He gave up his previous position as regional chief of staff for Horizon in Saint John and his endocrinology practice.
"And then he had his reputation essentially assailed by the government for something he had nothing to do with," Levitt said.
During the news conference, when Higgs also dropped Dorothy Shephard as health minister and removed the boards of both Horizon and Vitalité, he cited a growing health-care crisis that included the "traumatizing" death of a patient July 12 in the waiting room of the Dr. Everett Chalmers Regional Hospital's emergency department.
Witness John Staples told CBC News the man, a senior, had been waiting alone in a wheelchair, in visible discomfort, for hours when he appeared to fall asleep. It was only during a routine check of people in the waiting room that a hospital employee realized the man had stopped breathing, he said.
Levitt alleged that Higgs's comments made "it look as if somehow, John Dornan, who of course had nothing to do with what happened in those few hours in that hospital ward, four months after taking the job permanently, was somehow responsible.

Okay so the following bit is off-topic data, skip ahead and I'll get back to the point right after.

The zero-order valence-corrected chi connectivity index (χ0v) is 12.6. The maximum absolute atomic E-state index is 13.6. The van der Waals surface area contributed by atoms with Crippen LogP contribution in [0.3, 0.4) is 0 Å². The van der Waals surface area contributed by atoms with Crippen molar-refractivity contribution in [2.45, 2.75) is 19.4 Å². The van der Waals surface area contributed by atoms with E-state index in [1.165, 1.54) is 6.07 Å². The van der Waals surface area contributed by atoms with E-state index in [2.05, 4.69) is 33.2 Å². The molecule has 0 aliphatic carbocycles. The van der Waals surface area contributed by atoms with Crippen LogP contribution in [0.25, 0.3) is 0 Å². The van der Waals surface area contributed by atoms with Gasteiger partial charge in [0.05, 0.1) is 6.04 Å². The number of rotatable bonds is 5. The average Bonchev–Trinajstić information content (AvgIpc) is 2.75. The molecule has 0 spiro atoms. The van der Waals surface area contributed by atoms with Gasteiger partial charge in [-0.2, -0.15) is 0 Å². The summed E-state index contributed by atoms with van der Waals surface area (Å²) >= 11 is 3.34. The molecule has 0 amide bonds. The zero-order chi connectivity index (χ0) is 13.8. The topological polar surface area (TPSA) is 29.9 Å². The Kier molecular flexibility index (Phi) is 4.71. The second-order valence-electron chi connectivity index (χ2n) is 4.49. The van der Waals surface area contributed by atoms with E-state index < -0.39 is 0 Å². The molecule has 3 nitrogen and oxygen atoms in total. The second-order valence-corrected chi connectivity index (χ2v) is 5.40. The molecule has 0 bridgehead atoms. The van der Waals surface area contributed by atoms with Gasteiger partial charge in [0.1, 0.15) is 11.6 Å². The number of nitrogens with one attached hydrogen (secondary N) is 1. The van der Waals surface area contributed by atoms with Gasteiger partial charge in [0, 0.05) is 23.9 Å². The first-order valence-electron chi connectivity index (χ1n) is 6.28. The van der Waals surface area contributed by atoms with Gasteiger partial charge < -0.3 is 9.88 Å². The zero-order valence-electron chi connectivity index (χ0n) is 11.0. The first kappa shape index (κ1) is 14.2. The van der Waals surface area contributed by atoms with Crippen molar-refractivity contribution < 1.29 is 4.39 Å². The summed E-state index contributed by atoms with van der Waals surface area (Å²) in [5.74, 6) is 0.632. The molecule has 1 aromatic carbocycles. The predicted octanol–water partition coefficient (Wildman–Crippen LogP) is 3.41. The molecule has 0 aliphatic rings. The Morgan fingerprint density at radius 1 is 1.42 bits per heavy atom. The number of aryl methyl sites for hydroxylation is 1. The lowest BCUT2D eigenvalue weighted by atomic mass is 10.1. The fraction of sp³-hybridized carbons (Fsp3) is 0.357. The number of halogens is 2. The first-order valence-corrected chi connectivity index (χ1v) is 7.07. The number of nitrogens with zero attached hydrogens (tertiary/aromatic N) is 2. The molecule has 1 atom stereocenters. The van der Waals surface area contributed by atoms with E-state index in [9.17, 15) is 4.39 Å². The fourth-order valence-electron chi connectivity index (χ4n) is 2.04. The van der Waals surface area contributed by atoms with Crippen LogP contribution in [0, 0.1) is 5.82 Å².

"That was the impression given, in any event."
I think what we now know, in very explicit, clear terms, is that problems in our health-care system, and problems in our emergency rooms, are not isolated.- Kelly VanBuskirk, lawyer
Adjudicator George Filliter found Dornan "had nothing to do with it at all," according to Levitt.
"I think what we now know, in very explicit, clear terms, is that problems in our health-care system, and problems in our emergency rooms, are not isolated," said Dornan's other lawyer, Saint John-based Kelly VanBuskirk.